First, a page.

Interesting about the micro movement hadnt thought of it like that before.
zizou is offline   Reply With Quote
Old 02-26-14, 07:48 AM   #34
Velocirapture
Senior Member
 
Velocirapture's Avatar
 
Join Date: Dec 2012
Location: South Africa
Bikes: S-1 :-D
Posts: 403
Mentioned: 0 Post(s)
Tagged: 0 Thread(s)
Quoted: 1 Post(s)
Quote:
Originally Posted by Brian Ratliff View Post
With the pedal at the top of the circle, keep your back straight and stiff and drive the pedal down using your hip extensors. So instead of treating your hamstrings in a secondary role by using them to pull on the pedal, you use the muscle as a primary driver as the pedal is going down.
...
What put me onto this was the observation that when deadlifting and squatting, much of the power comes from the hamstrings and the quads seem almost secondary. These motions are not all that different than the pedaling motion, the primary difference is most cyclists ride with soft backs which take the hip extensors right out of it. I tried some things and found a lot more power.
Brian, just wanted to say thanks again for your initial comments on this, as well as your great description. I've been applying this method (work in progress, but getting there), and from the start it already felt like a more powerful stroke. Ive also hit a few PB's lately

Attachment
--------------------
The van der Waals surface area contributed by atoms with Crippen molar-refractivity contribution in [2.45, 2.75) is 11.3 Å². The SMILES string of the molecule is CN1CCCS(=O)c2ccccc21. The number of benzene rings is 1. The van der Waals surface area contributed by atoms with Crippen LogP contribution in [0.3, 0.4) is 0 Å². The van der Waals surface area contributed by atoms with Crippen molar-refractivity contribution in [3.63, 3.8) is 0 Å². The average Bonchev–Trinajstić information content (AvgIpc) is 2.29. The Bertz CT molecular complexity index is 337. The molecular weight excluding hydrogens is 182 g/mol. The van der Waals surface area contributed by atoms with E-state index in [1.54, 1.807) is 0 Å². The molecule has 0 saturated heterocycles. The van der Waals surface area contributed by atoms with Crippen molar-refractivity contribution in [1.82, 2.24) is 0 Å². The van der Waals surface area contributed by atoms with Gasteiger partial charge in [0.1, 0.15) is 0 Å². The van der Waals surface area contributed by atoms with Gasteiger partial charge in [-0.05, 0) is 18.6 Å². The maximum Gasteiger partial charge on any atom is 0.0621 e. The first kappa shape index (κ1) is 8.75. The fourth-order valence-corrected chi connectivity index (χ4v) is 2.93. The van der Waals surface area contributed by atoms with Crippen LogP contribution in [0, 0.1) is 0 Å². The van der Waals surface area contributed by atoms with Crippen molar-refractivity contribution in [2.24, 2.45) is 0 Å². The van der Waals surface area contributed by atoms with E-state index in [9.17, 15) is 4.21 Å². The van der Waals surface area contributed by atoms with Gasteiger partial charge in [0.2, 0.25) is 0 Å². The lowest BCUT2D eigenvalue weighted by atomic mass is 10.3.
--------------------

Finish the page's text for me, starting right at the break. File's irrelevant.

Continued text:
Velocirapture is offline   Reply With Quote
Old 02-26-14, 12:10 PM   #35
Brian Ratliff
Senior Member
 
Brian Ratliff's Avatar
 
Join Date: May 2002
Location: Near Portland, OR
Bikes: Three road bikes. Two track bikes.
Posts: 10,065
Mentioned: 0 Post(s)
Tagged: 0 Thread(s)
Quoted: 3 Post(s)
Awesome. Glad to hear it!
__________________
Cat 2 Track, Cat 3 Road.
"If you’re new enough [to racing] that you would ask such question, then i would hazard a guess that if you just made up a workout that sounded hard to do, and did it, you’d probably get faster." --the tiniest sprinter
Brian Ratliff is offline   Reply With Quote
Reply


Thread Tools Search this Thread
Search this Thread:

Advanced Search

Posting Rules
You may not post new threads
You may not post replies
You may not post attachments
You may not edit your posts

BB code is On
Smilies are On
[IMG] code is On
HTML code is Off



All times are GMT -6. The time now is 09:52 AM.